PhD Defense by Bradley A. Ochs

Event Details
  • Date/Time:
    • Wednesday October 16, 2019 - Thursday October 17, 2019
      10:00 am - 11:59 am
  • Location: Montgomery Knight 317
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Summary Sentence: Ignition, Topology, and Growth of Turbulent Premixed Flames in Supersonic Flows

Full Summary: No summary paragraph submitted.

Bradley A. Ochs
Advisor: Prof. Suresh Menon

will defend a doctoral thesis entitled,

Ignition, Topology, and Growth of Turbulent Premixed Flames in
Supersonic Flows



Wednesday, October 16 at 10:00 a.m.
Montgomery Knight 317



Supersonic combustion ramjets (scramjets) are currently the most efficient combustor technology for air breathing hypersonic flight, however, lack of fundamental understanding and numerous engineering challenges hinder regular deployment of these devices. This work addresses scramjet-relevant knowledge gaps in the areas of ignition, numerical modeling, and flame-compressibility interaction. One of the main contributions of this work is introduction of a new turbulent premixed flame arrangement where flame-compressibility interaction can be systematically explored: flame kernels in an expanding flow field. The scramjet flow path is replaced by a simplified channel geometry with a well characterized mean flow acceleration that mimics flow field expansion typically imposed on scramjet combustors to avoid thermal choking. Spherically expanding flames are created via laser ignition and subsequent flame growth and morphology are investigated using combined physical and numerical experiments. Pressure-density misalignment due to flame-compressibility interaction produces vorticity at the flame surface through baroclinic torque, i.e. flame-compressibility interaction acts like a turbulence source. The flame ultimately evolves into a reacting vortex ring that increases the flame speed and enhances reactant consumption. To explore the relative importance of turbulence and compressibility on flame dynamics, the Mach number, equivalence ratio, and root-mean-squared turbulent velocity are varied systematically.

This work also introduces flame kernels in an expanding flow field as a canonical numerical validation test case for flame-compressibility interaction. Inaccuracies in simulation results are easily identified due to high flow velocity and simplicity of the problem. The numerical setup and models are scrutinized to minimize errors. Using the appropriately verified numerical models, simulation results show very reasonable agreement with experimental data. Validated simulations are instrumental in enhancing understanding of the underlying physics of supersonic flame kernels.

Laser ignition studies in supersonic flows have historically focused on ignition of non-premixed fuels within cavity flame holders. This work introduces a far simpler and more tractable problem: laser ignition of a fully premixed supersonic gas. Ignition experiments with a range of laser settings are performed to determine supersonic breakdown and ignition probabilities, length of time the ignition event influences flame growth, and Mach number influence on the ignition process. The ignition event has a long-lasting effect on kernel growth, but the influence can be minimized by properly selecting the laser energy. Mach number has a minimal impact on the ignition process. Kernel growth matches low speed studies closely at early times, but deviates at later times due to vortex ring topology.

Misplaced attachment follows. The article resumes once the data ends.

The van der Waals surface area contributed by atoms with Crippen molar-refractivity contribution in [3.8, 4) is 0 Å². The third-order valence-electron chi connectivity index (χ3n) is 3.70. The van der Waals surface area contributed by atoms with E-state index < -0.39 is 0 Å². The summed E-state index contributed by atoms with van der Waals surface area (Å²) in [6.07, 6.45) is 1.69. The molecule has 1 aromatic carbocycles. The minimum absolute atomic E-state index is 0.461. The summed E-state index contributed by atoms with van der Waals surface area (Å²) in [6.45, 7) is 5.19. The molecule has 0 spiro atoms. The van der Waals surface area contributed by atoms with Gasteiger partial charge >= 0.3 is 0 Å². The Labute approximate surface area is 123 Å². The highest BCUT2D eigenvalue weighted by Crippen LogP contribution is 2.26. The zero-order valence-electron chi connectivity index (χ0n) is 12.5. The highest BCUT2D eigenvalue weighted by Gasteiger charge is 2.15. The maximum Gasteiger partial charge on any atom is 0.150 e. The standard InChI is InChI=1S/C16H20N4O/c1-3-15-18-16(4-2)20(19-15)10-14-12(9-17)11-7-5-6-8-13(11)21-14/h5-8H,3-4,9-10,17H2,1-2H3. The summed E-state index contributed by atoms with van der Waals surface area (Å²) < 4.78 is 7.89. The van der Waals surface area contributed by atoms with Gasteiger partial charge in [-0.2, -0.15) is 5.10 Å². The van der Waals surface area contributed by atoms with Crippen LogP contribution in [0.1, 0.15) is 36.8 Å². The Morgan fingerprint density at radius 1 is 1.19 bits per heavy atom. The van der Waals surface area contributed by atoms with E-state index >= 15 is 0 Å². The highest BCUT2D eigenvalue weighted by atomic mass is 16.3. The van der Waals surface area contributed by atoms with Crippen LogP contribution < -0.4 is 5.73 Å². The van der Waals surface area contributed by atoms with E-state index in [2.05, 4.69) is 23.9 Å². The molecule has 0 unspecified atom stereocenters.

It is not obvious how the turbulent flame speed will scale for flows with mean compressibility. Therefore, the combined physical and numerical experiments are leveraged to explore this question. The vortex ring causes significant errors in the line of sight-measured burned volume, hence correction factors to convert from line of sight to volumetric measurements are presented. Conditions for displacement and consumption speed equivalency are shown to depend heavily on the particular diagnostic used; which progress variable isocontour is measured and where it is measured within the flame brush must be considered carefully during interpretation of experimental data. Scaling with the RMS turbulent velocity cannot collapse these flame speed data, i.e. previously established flame speed scalings are inappropriate for flames interacting with compressibility. Drawing motivation from vortex ring literature, a new flame speed scaling based on the ring propagation velocity is proposed. The proposed scaling collapses the data and produces a nearly linear scaling regime, which suggests turbulence plays a secondary role to the hydrodynamic instability created by flame-compressibility interaction. In summary, flame kernels are a new and effective canonical configuration for exploring flame-compressibility interactions in supersonic flows.


  • Prof. Suresh Menon– School of Aerospace Engineering, GT (Advisor)
  • Prof. Devesh Ranjan– School of Mechanical/Aerospace Engineering, GT
  • Prof. Jerry Seitzman– School of Aerospace Engineering, GT
  • Prof. Wenting Sun– School of Aerospace Engineering, GT
  • Prof. Robert Pitz– Department of Mechanical Engineering, Vanderbilt University
  • Dr. Cambell Carter– Air Force Research Laboratory, WPAFB

Additional Information

In Campus Calendar

Graduate Studies

Invited Audience
Faculty/Staff, Public, Graduate students, Undergraduate students
Phd Defense
  • Created By: Tatianna Richardson
  • Workflow Status: Published
  • Created On: Oct 3, 2019 - 11:15am
  • Last Updated: Oct 3, 2019 - 11:15am